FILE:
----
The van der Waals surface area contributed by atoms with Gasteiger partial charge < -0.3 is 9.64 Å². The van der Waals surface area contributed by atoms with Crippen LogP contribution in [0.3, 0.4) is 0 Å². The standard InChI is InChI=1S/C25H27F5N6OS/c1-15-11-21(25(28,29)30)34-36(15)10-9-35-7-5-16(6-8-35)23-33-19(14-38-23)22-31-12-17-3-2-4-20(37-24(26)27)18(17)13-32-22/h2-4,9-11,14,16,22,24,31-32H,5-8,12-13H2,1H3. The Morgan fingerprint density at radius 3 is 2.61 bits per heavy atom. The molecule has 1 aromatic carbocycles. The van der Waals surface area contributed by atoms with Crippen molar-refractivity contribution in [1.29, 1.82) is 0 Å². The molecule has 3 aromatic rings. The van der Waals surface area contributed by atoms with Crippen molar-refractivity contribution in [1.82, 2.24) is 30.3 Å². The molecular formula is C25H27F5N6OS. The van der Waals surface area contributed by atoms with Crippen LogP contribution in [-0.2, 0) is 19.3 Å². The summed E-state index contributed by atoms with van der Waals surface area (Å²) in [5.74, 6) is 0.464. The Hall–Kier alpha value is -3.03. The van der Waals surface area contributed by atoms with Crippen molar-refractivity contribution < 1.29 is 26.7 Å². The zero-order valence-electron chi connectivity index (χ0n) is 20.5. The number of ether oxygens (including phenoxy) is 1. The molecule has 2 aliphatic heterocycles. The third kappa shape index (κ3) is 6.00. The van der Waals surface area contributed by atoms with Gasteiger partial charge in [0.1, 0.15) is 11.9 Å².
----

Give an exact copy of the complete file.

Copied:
The van der Waals surface area contributed by atoms with Gasteiger partial charge < -0.3 is 9.64 Å². The van der Waals surface area contributed by atoms with Crippen LogP contribution in [0.3, 0.4) is 0 Å². The standard InChI is InChI=1S/C25H27F5N6OS/c1-15-11-21(25(28,29)30)34-36(15)10-9-35-7-5-16(6-8-35)23-33-19(14-38-23)22-31-12-17-3-2-4-20(37-24(26)27)18(17)13-32-22/h2-4,9-11,14,16,22,24,31-32H,5-8,12-13H2,1H3. The Morgan fingerprint density at radius 3 is 2.61 bits per heavy atom. The molecule has 1 aromatic carbocycles. The van der Waals surface area contributed by atoms with Crippen molar-refractivity contribution in [1.29, 1.82) is 0 Å². The molecule has 3 aromatic rings. The van der Waals surface area contributed by atoms with Crippen molar-refractivity contribution in [1.82, 2.24) is 30.3 Å². The molecular formula is C25H27F5N6OS. The van der Waals surface area contributed by atoms with Crippen LogP contribution in [-0.2, 0) is 19.3 Å². The summed E-state index contributed by atoms with van der Waals surface area (Å²) in [5.74, 6) is 0.464. The Hall–Kier alpha value is -3.03. The van der Waals surface area contributed by atoms with Crippen molar-refractivity contribution < 1.29 is 26.7 Å². The zero-order valence-electron chi connectivity index (χ0n) is 20.5. The number of ether oxygens (including phenoxy) is 1. The molecule has 2 aliphatic heterocycles. The third kappa shape index (κ3) is 6.00. The van der Waals surface area contributed by atoms with Gasteiger partial charge in [0.1, 0.15) is 11.9 Å².